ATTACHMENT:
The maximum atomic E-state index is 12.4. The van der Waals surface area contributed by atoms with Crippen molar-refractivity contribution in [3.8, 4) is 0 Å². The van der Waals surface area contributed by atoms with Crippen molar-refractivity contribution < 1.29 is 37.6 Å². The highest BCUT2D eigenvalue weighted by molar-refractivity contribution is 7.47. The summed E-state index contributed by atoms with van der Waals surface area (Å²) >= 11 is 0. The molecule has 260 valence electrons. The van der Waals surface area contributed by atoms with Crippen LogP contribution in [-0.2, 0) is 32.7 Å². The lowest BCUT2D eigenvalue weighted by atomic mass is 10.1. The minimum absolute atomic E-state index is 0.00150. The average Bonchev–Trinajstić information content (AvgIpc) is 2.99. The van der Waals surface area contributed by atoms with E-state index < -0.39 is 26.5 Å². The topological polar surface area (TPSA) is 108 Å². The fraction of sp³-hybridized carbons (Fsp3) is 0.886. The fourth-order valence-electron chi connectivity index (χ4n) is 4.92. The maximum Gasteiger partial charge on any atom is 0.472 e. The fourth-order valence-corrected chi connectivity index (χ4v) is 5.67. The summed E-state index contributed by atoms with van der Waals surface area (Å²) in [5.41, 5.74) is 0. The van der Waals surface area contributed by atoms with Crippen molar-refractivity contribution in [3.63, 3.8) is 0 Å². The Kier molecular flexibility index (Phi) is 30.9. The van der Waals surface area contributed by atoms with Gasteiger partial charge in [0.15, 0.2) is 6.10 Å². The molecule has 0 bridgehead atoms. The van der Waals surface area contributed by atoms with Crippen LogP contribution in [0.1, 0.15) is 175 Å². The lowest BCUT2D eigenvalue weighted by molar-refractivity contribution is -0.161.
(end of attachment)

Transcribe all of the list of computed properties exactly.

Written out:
The maximum atomic E-state index is 12.4. The van der Waals surface area contributed by atoms with Crippen molar-refractivity contribution in [3.8, 4) is 0 Å². The van der Waals surface area contributed by atoms with Crippen molar-refractivity contribution < 1.29 is 37.6 Å². The highest BCUT2D eigenvalue weighted by molar-refractivity contribution is 7.47. The summed E-state index contributed by atoms with van der Waals surface area (Å²) >= 11 is 0. The molecule has 260 valence electrons. The van der Waals surface area contributed by atoms with Crippen LogP contribution in [-0.2, 0) is 32.7 Å². The lowest BCUT2D eigenvalue weighted by atomic mass is 10.1. The minimum absolute atomic E-state index is 0.00150. The average Bonchev–Trinajstić information content (AvgIpc) is 2.99. The van der Waals surface area contributed by atoms with E-state index < -0.39 is 26.5 Å². The topological polar surface area (TPSA) is 108 Å². The fraction of sp³-hybridized carbons (Fsp3) is 0.886. The fourth-order valence-electron chi connectivity index (χ4n) is 4.92. The maximum Gasteiger partial charge on any atom is 0.472 e. The fourth-order valence-corrected chi connectivity index (χ4v) is 5.67. The summed E-state index contributed by atoms with van der Waals surface area (Å²) in [5.41, 5.74) is 0. The van der Waals surface area contributed by atoms with Crippen molar-refractivity contribution in [3.63, 3.8) is 0 Å². The Kier molecular flexibility index (Phi) is 30.9. The van der Waals surface area contributed by atoms with Gasteiger partial charge in [0.15, 0.2) is 6.10 Å². The molecule has 0 bridgehead atoms. The van der Waals surface area contributed by atoms with Crippen LogP contribution in [0.1, 0.15) is 175 Å². The lowest BCUT2D eigenvalue weighted by molar-refractivity contribution is -0.161.